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A Caregiver’s Guide to Bathing and Showering a Person With Dementia

woman quickly filling her tub with a rapid fill faucet

Bathing can be a challenging daily occurrence for people with dementia and their caregivers. Though not everyone with dementia will have trouble with bathing, for some it is a frightening, uncomfortable or embarrassing experience. This discomfort can make some prone to verbally or physically resisting attempts to bathe, which can be upsetting and risky for themselves and their caregivers. 

Though each situation is unique, there are ways to guide people with dementia through bathing or showering, making it a comfortable, predictable experience. To find the right setup for your specific situation, you may go through some trial and error. We want to shorten that trial period so you can quickly find the right fit for your family, so here are our tips on reducing discomfort for people with dementia when bathing and showering. 

Prepare the Bathroom in Advance

Lay out everything you need in advance, so that you and your loved one can go through your routine safely and without surprises. Here’s some ideas on how to set the bathroom up before a bath:

  • Warm Up the Bathroom: Seniors get cold much more easily than younger people, which can add another layer of discomfort to bathing. Set up a space heater, turn up the thermostat or put towels in the dryer for a few minutes to create a warmer environment for bathing.
  • Prepare Towels: Keep plenty of large towels on hand. These can pull double duty to make a shower seat more comfortable, prevent feet from touching cold floors or provide immediate warmth after bathing. 
  • Move Supplies Within Reach: Shampoo, soaps, washcloths and other bathing supplies should all be set in the same places around the shower or tub for familiarity and easy access. 
  • Monitor Water Temperature: Always check water temperature before your loved one steps in to bathe, even if they draw their own bath. Cold water is uncomfortable, but hot water can be dangerous.  Our tubs come with anti-scald technology so that you don’t need to worry about scalding. 

Support Your Loved One 

If your family member struggles with bathing and demonstrates uncharacteristic behavior, they may be scared. Be patient and respectful with them, communicating each step calmly and allowing time for your loved one to understand before proceeding. Allow them to say no to any step in their bathing routine if they aren’t comfortable—you can try approaching that step again later if need be. Most importantly, allow them to participate in the bathing process. Whether your loved one washes their own hair or holds the shampoo bottle while you wash, simply participating in what’s happening gives them a measure of control during the process.

man cleaning his face after shaving

Use Positive Reinforcement

Bathing may be difficult for your loved one. Positive reinforcement takes some of the sting out of the experience. Lead them to bathe while talking about something fun you’ll do afterward, and continue to mention it while they bathe. Keep a close eye on the language and tone you’re using, as these can go a long way. Using a calm, positive tone and “we” instead of “you” will remind your loved one that you’re there to support them and that you’re in this together.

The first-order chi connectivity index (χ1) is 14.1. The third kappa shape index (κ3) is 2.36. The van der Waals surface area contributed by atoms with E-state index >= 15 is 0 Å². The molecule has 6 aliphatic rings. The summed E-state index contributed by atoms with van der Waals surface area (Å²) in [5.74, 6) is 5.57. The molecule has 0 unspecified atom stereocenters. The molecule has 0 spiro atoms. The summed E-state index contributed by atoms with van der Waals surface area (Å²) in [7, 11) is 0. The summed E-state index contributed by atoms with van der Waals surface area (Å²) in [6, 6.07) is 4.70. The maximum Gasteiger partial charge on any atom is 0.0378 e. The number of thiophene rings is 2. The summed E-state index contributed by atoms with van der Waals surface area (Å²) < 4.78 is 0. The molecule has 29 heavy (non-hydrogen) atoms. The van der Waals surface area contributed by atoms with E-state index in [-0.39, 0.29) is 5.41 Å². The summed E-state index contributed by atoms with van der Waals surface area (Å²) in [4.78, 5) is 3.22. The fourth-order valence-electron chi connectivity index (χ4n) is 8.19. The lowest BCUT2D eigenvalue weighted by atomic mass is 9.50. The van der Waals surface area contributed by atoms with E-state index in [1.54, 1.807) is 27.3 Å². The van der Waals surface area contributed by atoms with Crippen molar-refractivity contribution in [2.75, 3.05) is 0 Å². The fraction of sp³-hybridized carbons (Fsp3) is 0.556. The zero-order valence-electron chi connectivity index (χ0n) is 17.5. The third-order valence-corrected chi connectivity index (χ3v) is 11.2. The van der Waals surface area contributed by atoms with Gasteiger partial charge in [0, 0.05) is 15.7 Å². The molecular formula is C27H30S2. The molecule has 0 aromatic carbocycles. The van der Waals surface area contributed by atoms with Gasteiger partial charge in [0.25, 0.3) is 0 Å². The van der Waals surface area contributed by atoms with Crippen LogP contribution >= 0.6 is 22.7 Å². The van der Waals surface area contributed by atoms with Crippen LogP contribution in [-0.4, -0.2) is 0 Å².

Reduce Pain Points

Over time, you’ll discover points of friction around bathing for your loved one. Whether that’s struggling to remain stable in the shower, being scared of the bathwater’s depth or another concern, the best thing to do is find a safe, feasible workaround. If your shower doesn’t have a built-in seat, shower chairs are a good alternative. If your family member is fearful, try singing together or playing soft, familiar music. For concerns over water, fill the tub about two inches and see how your loved one reacts. A handheld shower wand works well for concerns about water intensity or depth. Walk-in tubs also ease worries over depth, since they’re filled after the person is seated. Above all else, do what makes your family member feel safe and comfortable. You want them to see bathing as a relaxing activity. Whatever steps need to be taken to calm their worries, take them. 

Consider Bathing Alternatives

Adapting the bathing process to whatever works for your family member is crucial. You may need to adjust your definition of bathing to the realities of your loved one’s emotional and physical needs. Portioning out parts of cleaning, like washing their hair one day and their body the next, or doing a simple sponge bath some days, may be part of your new routine. Ultimately, getting as clean as possible safely and comfortably is the goal. 

caregiver with an elderly woman

Establish a Routine

Creating a routine and sticking with it is the best way to maintain your family member’s cleanliness, independence and confidence going forward. 

  • Maintain Consistency: If your loved one has always enjoyed a shower at night, keep that routine in place. Go with what’s easy and familiar for them. 
  • Wash in Order: Use the same routine during each bath. Wash the same body parts in the same order every time and store all items in the same spots.
  • Take Out Any Guesswork: Let your family member do as much as they’re able, providing gentle assistance when needed. They likely remember what to do, even if not the exact order.

Provide a Safe Bathing Environment

Your loved one’s safety and well-being comes first when bathing— that’s something we’ve built our reputation on for over 15 years. We’ve provided families like yours with safe bathing solutions to make everyday routines simple and sustainable. Read up on bathroom safety tips for seniors for ideas on creating a secure place for your family to bathe comfortably and safely. 

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